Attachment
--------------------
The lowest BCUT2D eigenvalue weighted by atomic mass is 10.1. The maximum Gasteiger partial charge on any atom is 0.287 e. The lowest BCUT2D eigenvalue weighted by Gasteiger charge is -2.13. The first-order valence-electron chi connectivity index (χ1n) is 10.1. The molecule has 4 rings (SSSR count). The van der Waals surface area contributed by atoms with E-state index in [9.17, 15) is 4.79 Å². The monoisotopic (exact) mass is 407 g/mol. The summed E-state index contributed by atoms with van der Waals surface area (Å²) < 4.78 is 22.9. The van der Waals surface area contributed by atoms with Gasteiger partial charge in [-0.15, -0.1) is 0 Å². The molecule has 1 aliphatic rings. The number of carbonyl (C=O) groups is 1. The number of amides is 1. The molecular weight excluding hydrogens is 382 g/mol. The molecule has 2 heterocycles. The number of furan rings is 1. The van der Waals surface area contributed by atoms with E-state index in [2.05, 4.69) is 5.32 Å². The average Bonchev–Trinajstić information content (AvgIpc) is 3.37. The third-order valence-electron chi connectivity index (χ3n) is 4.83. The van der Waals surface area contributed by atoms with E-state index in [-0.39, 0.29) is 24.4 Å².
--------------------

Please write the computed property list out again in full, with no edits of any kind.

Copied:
The lowest BCUT2D eigenvalue weighted by atomic mass is 10.1. The maximum Gasteiger partial charge on any atom is 0.287 e. The lowest BCUT2D eigenvalue weighted by Gasteiger charge is -2.13. The first-order valence-electron chi connectivity index (χ1n) is 10.1. The molecule has 4 rings (SSSR count). The van der Waals surface area contributed by atoms with E-state index in [9.17, 15) is 4.79 Å². The monoisotopic (exact) mass is 407 g/mol. The summed E-state index contributed by atoms with van der Waals surface area (Å²) < 4.78 is 22.9. The van der Waals surface area contributed by atoms with Gasteiger partial charge in [-0.15, -0.1) is 0 Å². The molecule has 1 aliphatic rings. The number of carbonyl (C=O) groups is 1. The number of amides is 1. The molecular weight excluding hydrogens is 382 g/mol. The molecule has 2 heterocycles. The number of furan rings is 1. The van der Waals surface area contributed by atoms with E-state index in [2.05, 4.69) is 5.32 Å². The average Bonchev–Trinajstić information content (AvgIpc) is 3.37. The third-order valence-electron chi connectivity index (χ3n) is 4.83. The van der Waals surface area contributed by atoms with E-state index in [-0.39, 0.29) is 24.4 Å².